HIV-positive women are less likely than their uninfected peers to want to have a child in the future, according to a study conducted in Mbarara, Uganda.1 Although almost all of the HIV-positive women in the clinic-based sample were receiving antiretroviral therapy, only 28% wished to have a child, compared with 56% of HIV-negative women. Even after adjustment for marital status and other characteristics, the odds that an HIV-positive woman desired a child were half those of an uninfected woman (odds ratio, 0.5). In addition, fertility desires were positively associated with income, and negatively associated with age, parity, having a son and having a foster child in the household.

Studies conducted in Sub-Saharan Africa in the 1990s and early 2000s generally found that HIV-infected individuals wanted fewer children than did their uninfected peers—and often wanted to cease childbearing altogether. However, more recent research has yielded mixed results. In some studies, the prospect or availability of antiretroviral therapy has led to renewed interest in childbearing (and in one study, an actual increase in pregnancy among infected women); in others, fertility intentions remained low among infected individuals. The current study examined these issues in Uganda, where the proportion of adults infected with HIV has fallen dramatically but remains substantial (6% in 2009), fertility levels are among the highest in the world (6.7 children per woman in 2006) and antiretroviral therapy is widely available.

In 2010, researchers surveyed 1,594 women who were being treated at a regional hospital in Mbarara. Women were recruited from the hospital’s general outpatient clinic, which serves patients with nonacute conditions, and from its immune suppression clinic, which treats patients with HIV, to yield similar proportions of HIV-negative and HIV-positive women. Women were eligible for the study if they were aged 18–49 and had ever had an HIV test; they were asked about their demographic characteristics, reproductive history, fertility desires, contraceptive use and attitudes toward HIV. The authors used multivariate logistic regression to assess the relationship between women’s HIV status and their fertility desires.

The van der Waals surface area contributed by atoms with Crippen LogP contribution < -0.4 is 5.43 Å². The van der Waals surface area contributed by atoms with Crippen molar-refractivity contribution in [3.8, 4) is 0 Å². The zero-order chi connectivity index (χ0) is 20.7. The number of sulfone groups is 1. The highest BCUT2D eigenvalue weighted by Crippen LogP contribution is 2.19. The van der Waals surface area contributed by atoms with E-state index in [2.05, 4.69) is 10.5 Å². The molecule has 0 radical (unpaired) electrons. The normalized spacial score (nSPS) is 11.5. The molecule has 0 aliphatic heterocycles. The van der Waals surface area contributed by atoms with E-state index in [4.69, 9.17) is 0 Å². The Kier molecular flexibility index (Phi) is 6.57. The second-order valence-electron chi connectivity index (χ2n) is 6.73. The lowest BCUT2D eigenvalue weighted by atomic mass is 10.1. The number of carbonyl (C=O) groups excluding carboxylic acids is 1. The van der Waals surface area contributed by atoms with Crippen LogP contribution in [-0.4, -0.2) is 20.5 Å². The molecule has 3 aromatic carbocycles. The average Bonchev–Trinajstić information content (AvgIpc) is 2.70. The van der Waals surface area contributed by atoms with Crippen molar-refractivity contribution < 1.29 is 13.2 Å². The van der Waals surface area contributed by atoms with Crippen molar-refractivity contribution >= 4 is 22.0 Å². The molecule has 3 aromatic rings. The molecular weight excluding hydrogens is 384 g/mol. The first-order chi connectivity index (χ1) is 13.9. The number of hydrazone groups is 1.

Overall, 60% of the women were HIV-positive; 96% of infected women were taking antiretroviral therapy. Sixty-eight percent of HIV-positive women, but only 3% of HIV-negative women, reported that their husband had HIV. Compared with uninfected women, those with HIV were older (33 vs. 28 years, on average) and less likely to have more than a primary education (25% vs. 47%) and to be married or living as if married (54% vs. 82%). Although HIV-positive women had had one more child, on average, than other women had (3.4 vs. 2.5), the difference was not significant after adjustment for women’s age.

Among the 1,039 women who were married or in other stable unions, only 28% of those who were HIV-positive wished to have another child, compared with 56% of those who did not have the virus. The proportion of women whose partner wanted a child in the future was also smaller among infected than among uninfected women (34% vs. 57%). Regardless of their HIV status, substantial proportions of women had fertility desires concordant with those of their partner. About one in four married women were pregnant; those with HIV were more likely than those without to say that the pregnancy was a “big problem” (37% vs. 11%).

Logistic regression revealed that the odds that an HIV-positive woman wanted another child were about half those of an uninfected woman (odds ratio, 0.5). Women’s fertility desires declined with increasing parity (0.5 per child) and were lower among those who were caring for a foster child than among other women (0.6). In addition, the desire for a child was negatively associated with age and positively associated with household income.

To assess whether a desire for sons was related to childbearing intentions, the researchers calculated a second regression model that replaced the parity measure with a variable indicating whether the woman had any sons. Women with a son were far less likely than those without a son to want a child in the future (0.3); the substitution strengthened the association of childbearing intentions with age but weakened the association with income.

The researchers note that these and other recent findings, together with historical data, suggest that although fertility desires in Sub-Saharan Africa fell during the early years of the HIV epidemic and then rebounded as antiretroviral therapy became widespread, they remain lower among HIV-infected women than among uninfected women, particularly in countries that have been hit hard by AIDS (such as Uganda and South Africa). One of the new study’s limitations, the researchers add, is its lack of information on the reasons for infected women’s reluctance to have children. However, the potential challenge of caring for a child when the woman herself has HIV, as well as the fact that HIV-positive women are more likely than other women to have a low income, to be unmarried, to have an infected spouse and to be caring for a foster child, not only may help explain the disparity in fertility intentions but also may underscore the “numerous and continuing social needs” of women with HIV.—P. Doskoch


1. Snow RC et al., The social legacy of AIDS: fertility aspirations among HIV-affected women in Uganda, American Journal of Public Health, 2013, 103(2): 278–285.